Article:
Nature Alert: Meet the Neighbors – Opossums

By Anne Blackburn
Chair, Riderwood Wildlife Habitat Management Project (WHMP)

Opossums are the only marsupials (pouched mammals) living in North America. We know some are on campus because several years ago Riderwood allowed baby opossums, whose mother had been hit by a car, to be released  here.

Long on the planet, they have accumulated impressive characteristics. They are largely free of rabies and are immune to the poisonous bites of rattlesnakes and cottonmouths. Their prehensile tails allow  them to hang from branches for a short time and to gather and carry small bunches of grass. They have opposable “thumbs” on their hind feet which make them excellent tree climbers. Just after birth, the tiny babies (the size of honeybees) climb into their mother’s pouch and stay for two to three months. After that  their mother will carry the little ones on her back when she goes looking for food. They normally live only two to four years, and because they move so slowly, they are vulnerable to dogs, cats, foxes, and other animals,  and moving vehicles as well.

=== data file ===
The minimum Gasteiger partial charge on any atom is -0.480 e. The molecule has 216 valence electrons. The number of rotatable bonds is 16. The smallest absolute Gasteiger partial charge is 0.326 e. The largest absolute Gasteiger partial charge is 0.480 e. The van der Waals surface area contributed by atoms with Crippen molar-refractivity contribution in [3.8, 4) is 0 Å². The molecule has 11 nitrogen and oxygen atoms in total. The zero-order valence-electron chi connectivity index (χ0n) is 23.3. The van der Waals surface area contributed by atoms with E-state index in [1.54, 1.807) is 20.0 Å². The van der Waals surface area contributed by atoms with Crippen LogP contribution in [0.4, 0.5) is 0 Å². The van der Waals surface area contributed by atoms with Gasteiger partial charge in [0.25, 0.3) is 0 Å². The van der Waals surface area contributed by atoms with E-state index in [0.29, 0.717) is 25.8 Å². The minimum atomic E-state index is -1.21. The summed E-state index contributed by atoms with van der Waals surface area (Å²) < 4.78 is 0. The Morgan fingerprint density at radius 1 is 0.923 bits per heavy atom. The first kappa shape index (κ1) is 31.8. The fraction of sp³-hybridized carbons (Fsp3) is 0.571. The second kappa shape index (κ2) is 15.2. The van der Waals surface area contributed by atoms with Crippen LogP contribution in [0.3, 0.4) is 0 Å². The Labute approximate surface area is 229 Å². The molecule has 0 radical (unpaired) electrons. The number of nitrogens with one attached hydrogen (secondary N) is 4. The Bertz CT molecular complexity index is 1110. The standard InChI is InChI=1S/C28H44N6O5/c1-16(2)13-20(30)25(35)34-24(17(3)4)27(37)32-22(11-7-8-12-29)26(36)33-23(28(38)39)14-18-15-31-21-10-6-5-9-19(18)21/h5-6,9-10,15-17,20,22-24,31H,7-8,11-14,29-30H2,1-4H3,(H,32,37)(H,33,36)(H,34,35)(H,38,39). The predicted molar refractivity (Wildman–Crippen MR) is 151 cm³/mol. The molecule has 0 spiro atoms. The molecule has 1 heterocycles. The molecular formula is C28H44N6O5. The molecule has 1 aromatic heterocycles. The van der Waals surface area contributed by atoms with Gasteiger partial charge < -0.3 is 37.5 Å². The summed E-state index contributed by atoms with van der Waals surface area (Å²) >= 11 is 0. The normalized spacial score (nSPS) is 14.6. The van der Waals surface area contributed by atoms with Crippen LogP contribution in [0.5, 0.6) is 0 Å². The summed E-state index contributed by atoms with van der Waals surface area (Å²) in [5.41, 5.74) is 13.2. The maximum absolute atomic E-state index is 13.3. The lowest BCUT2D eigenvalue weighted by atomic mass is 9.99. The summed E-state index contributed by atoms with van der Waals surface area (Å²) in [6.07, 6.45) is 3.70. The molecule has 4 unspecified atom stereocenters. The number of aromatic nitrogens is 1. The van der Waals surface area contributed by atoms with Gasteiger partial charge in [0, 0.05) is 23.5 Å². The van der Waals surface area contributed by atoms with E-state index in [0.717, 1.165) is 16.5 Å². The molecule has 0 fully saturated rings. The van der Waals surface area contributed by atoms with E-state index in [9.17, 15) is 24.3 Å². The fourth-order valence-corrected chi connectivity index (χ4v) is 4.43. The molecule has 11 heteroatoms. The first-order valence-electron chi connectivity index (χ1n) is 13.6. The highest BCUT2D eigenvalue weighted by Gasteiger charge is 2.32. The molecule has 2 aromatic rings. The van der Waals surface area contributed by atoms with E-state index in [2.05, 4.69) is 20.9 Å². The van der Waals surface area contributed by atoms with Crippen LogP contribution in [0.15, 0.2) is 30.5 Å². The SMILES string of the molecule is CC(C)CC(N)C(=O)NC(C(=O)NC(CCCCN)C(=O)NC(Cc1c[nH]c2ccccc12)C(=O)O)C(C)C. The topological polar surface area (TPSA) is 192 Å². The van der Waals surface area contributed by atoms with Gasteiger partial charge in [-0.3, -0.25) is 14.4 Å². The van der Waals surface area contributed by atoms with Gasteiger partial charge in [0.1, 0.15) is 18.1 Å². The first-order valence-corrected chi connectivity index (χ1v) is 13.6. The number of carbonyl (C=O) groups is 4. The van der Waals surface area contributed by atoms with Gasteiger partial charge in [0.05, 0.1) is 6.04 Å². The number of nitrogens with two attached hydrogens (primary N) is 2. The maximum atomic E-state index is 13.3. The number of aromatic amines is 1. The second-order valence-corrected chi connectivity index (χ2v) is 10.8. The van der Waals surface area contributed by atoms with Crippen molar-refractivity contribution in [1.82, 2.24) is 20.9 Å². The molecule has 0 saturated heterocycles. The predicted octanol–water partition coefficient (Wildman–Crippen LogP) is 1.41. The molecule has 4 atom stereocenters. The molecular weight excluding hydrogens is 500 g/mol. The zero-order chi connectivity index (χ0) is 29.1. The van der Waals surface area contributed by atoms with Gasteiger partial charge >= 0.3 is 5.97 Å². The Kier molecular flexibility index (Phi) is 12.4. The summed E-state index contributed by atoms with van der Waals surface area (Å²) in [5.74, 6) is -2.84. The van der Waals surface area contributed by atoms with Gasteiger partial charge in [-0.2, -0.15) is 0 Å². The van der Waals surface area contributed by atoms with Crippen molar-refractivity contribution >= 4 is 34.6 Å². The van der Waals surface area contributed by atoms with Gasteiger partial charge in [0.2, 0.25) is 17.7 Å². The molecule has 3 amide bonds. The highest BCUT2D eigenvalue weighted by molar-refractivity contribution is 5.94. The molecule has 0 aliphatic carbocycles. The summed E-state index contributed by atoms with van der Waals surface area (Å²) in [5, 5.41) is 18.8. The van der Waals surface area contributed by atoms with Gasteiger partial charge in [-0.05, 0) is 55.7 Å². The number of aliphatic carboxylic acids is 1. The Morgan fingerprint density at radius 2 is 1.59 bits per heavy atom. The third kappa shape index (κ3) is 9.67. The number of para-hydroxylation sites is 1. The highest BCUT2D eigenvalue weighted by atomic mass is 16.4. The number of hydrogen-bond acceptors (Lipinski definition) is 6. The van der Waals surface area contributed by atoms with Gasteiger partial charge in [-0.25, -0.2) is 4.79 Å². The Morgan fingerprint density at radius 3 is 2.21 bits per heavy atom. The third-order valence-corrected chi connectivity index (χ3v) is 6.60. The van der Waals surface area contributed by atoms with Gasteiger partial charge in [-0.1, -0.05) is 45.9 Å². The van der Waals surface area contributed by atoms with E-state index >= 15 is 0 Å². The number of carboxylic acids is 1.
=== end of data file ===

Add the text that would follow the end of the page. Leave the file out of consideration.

But it is opossums’ defense mechanisms that are especially impressive. When threatened they will hiss, bare their teeth, growl, and foam at the mouth. Their apparent disease discourages many predators. If those actions do not work, they may fall into a catatonic state that can last for up to four hours — once again warding off predators who prefer not to consume diseased prey. This “playing dead” happens automatically; it is comparable to fainting by people.

These pointy-nosed, rat-tailed creatures may not be handsome but they provide useful services to humans. They eat ticks, which are carriers of the troublesome Lyme disease. Some researchers estimate that a single opossum can consume up to 5000 ticks in a season. They also clean the forest floor, eating fallen fruit, snails, slugs, worms, carrion, and plants. Their excellent sense of smell makes them good at finding food and even better than either dogs or cats at remembering where food can be found.

So if you spot one of these unusual Riderwood residents, say welcome and thank you!

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